As of today, it has been 54 days since I was with colleagues and students in a school building. Many days I feel like I am living in a updated version of the Bill Murray movie, Groundhog Day.
Check work phone for messages and emails.
Walk down the hallway to my home office.
Sit in front of the computer.
I miss the obvious, like everyone else, the students and colleagues. I miss the casual interactions with people as you walk down the hallway. I miss smiles and hugs and high fives. I have also realized I miss things I never thought I would – the drive to and from work, recess supervision, the busyness of a day.
This post isn’t meant to be all doom and gloom. There have been so many things to celebrate during the past 54 days. Collaboration, support, growth, stepping out of comfort zones, asking for help. While all of those things existed prior to the pandemic, they have been amplified as we were thrown into remote teaching. While I’m not sure that being thrown into the deep end of a pool is the best way to learn to swim, there is something to be said about just in time learning. While the tools were there, many were not used the way they are being used now.
I utilize a number of tools throughout the day for different reasons. To stay connected – Zoom and Google Meets. The first time I had ever used Zoom was last semester for EC&I 832 and I am so thankful for it. I will admit that the during the first few classes I felt a bit odd as we all stared at each other. But Zooming has become such a regular part of my day that all of the awkwardness has disappeared. I am thankful that this tool exists as seeing people’s faces is the next best thing to seeing them in person. Using Zoom for the first time did present some challenges for people but I love that we can see the humour in it. I think SNL did a great job of depicting this:
My school division quickly identified that they did not want us using Zoom with students and have identified Google Meets as the tool to use. I have used both and will say that I do prefer Zoom over Meets. Meets does not have the breakout rooms feature (in the way that Zoom does). The breakout rooms have been essential in our staff meetings with a staff of 50 people. Just like in class, the breakout rooms give everyone opportunity to speak in a smaller group. Google Meets has served the purpose of connecting with students and with the accessibility through their Google Accounts it has been relatively easy to access. While some students had used their Google Suite tools while in school, many had not. When this all began I supported teachers first in how to use this tool, but then also supported them with how to teach students to use it and how to teach parents to use it.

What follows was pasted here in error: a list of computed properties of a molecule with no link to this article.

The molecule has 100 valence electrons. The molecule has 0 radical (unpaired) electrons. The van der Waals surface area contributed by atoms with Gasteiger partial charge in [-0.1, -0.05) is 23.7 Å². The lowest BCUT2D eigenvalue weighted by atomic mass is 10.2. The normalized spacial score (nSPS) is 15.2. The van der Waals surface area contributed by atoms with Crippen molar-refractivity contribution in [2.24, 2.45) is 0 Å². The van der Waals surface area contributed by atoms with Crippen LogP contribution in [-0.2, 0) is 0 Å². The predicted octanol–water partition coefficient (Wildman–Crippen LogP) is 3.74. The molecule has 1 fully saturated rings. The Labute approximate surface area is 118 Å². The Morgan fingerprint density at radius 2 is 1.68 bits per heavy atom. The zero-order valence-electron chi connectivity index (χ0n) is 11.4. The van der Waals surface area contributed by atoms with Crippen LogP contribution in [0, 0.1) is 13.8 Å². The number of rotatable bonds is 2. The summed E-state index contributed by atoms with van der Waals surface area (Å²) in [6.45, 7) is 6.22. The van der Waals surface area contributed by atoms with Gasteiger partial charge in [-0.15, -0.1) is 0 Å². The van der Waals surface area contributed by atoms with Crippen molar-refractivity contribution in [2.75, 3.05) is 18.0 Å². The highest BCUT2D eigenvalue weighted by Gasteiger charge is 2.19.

I joined a Google Meet the other day with a grade 7/8 class. I was so looking forward to connecting with them but was a bit disappointed. All of the students turned their cameras off. While they spoke and shared their ideas and questions, it still would have been nice to see their faces. I had to remind myself while seeing their faces is what I was needing, for many students video chats can be stressful. In this article, a grade seven student discusses how Zoom has been a trigger for her anxiety. It goes on to explain that when people are socially anxious they turn their attention inward. Video chatting mimics that self-focus. “In a real-time conversation, we don’t have access to that same mirror view”. I felt this article was useful in helping me understand what students and teachers are facing and dealing with during video chats.
While I am enjoying the opportunity to connect with people through video chats, I will admit that the days where there are multiple meetings can be exhausting. After experiencing a few of those days in a row I questioned why I was feeling so exhausted. Really, all I am doing is looking into a computer and talking, why is that tiring? I found it interesting to read the many articles that have come out recently about Zoom fatigue. I was relieved to read that it wasn’t just me and is a real thing. The article explains that the exhaustion can be a result of “our minds are together when our bodies feel we’re not. That dissonance, which causes people to have conflicting feelings, is exhausting”.
I am not connecting with students as much as I would like as I don’t have my own classroom but I am doing my best to join Meets, checking into classroom Seesaw accounts and Google Classrooms. Aside from video chats, I am also staying connected with teachers through emails, texts, FaceTime and phone calls. Of course all of those have their own notification sounds so by the end of the day I am ready to unplug!
I have also been able to lead a few sessions with my staff on how to use some of the tools available to us. Many were interested in creating videos but overwhelmed with how to do it. My division subscribes to WeVideo which I played around with last semester. I was able to guide teachers with how to create screen recordings, recordings of themselves, and videos using stock footage. I was so happy to see a number of teachers jump in and create videos to share with their students. One of my favourite moments so far was receiving an email from a teacher (self proclaimed least techie person) to say that they had created multiple math videos and were able to share them on Seesaw. Had I provided the same PD on WeVideo back in September, there likely would have been a different outcome.
Just in time learning. It is powerful and I am excited to see where it takes us.